If I were to ask you, bearing in mind the levels of publicity that the hacking scandal has had, what significant precautions were now put in place to stop people hacking into your mobile voicemail, most people wouldn't know.
You might ask how I could make such a bold statement. The answer is simple. There haven't been any new significant precautions on several major mobile networks, with at least two (they would be O2 and Tesco Mobile) still leaving customers just as vulnerable to "hack attacks" as they ever were.
You can test this yourself if you have an O2 or Tesco mobile Sim. Simply turn your phone off, take a friends phone and dial in your number then hold down the *key. You will now need to add in the default security pin (assuming, like most people, you have not had this changed it should be 8705) and tadaa you now have access to your voicemail... as does potentially everyone who knows your mobile number, which, if you have a facebook app, is more than likely all of your friends... and some acquaintances.
Now you might think that this is quite bad bearing in mind that O2 plus Tesco mobile account for about 30.5 million phone users. If they were all in the UK, that would account for nearly half of all 63,705,000 people living in the country.
You might be thinking that this is bad because, in fact, it is bad.
It is also about to get worse for you because this blog is very very public. By the simple act of reading it you may have, thanks to social blogging networks and certain blog readers that you maybe using, informed all your blog reading friends that you have read this. This may in turn lead them to reading this... and they likely know your mobile number.
Don't worry too much because if they have read it, by the same means you shoukd know that they have read it and you probably also have their mobile number as well. Thus either a hacking war will ensue, or a truce, or you will change your pin.
I would suggest that you do the very latter, at least thats what I would do if I were a spokesperson for either of these networks. Thankfully, I'm not and so can suggest to you an even better option. Simply follow along the above procedure until the point when you have to input 8705. Do not input 8705. Put something else in, anything else, random numbers, over and over again until it says that this function is blocked. Do not unblock it. Done.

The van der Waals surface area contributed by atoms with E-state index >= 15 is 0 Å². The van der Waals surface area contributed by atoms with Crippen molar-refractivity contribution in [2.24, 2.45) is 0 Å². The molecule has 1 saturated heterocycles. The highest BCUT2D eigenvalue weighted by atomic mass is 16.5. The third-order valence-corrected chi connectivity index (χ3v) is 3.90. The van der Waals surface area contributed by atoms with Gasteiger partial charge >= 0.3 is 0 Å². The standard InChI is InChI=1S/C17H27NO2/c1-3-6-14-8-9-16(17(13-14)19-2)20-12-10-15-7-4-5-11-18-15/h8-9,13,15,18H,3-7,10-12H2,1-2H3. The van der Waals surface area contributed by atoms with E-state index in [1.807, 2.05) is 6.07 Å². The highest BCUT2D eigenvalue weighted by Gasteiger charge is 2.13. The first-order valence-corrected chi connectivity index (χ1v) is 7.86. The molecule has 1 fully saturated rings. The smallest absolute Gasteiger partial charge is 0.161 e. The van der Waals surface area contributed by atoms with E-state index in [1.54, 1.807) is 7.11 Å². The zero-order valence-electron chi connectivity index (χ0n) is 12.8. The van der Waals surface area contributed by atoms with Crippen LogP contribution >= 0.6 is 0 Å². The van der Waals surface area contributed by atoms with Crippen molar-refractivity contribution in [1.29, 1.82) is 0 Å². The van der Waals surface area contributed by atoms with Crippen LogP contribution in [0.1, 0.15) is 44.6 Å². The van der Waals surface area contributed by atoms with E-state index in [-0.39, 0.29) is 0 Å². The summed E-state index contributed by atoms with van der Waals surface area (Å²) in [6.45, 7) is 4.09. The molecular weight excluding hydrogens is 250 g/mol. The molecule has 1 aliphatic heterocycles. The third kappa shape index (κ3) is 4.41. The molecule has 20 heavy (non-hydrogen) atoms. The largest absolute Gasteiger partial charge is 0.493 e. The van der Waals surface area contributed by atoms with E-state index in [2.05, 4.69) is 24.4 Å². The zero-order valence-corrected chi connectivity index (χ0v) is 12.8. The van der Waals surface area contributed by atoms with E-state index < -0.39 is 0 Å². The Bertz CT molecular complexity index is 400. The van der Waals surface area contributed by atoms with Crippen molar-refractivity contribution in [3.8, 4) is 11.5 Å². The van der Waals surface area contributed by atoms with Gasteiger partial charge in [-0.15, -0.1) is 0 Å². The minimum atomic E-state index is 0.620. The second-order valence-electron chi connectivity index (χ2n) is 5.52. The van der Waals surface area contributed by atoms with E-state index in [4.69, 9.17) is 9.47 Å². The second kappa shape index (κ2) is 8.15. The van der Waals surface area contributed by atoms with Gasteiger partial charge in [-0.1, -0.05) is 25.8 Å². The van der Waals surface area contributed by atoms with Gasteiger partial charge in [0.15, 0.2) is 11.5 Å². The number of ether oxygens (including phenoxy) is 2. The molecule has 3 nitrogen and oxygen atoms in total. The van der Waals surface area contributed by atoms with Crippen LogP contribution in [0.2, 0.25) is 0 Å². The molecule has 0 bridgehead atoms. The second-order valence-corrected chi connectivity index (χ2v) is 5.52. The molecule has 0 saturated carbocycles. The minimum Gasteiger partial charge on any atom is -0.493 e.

If you are someone who uses this function for its intended purpose of accessing your own voicemail from another phone because your phone often runs out of charge... buy a spare charger and carry it with you, or get a battery extender (some cases can even do this), or use the power save settings... anything is better than the choice of either essentually posting your voicemail messages publicly on facebook or typing in a confidential pin into someone elses phone, no matter how well you know the owner of that phone as a person. What is to say that that phone hasn't got a virus? Or an anti-virus with a keylogger even the owner is unaware of?
This is a basic privacy issue. And it has little to do with Rebecca Brooks and the phones of the parents of Millie Dowler and Madeleine McCann. It has a huge amount to do with you and what people are telling you in a way that they feel is private and only between them and, you guessed it, you.
This should have been the first thing to be resolved, instead it appears to be the last thing, if in fact it does actually get resolved at all.
We may not be able to take away their guns, but we can lock the ammunition store.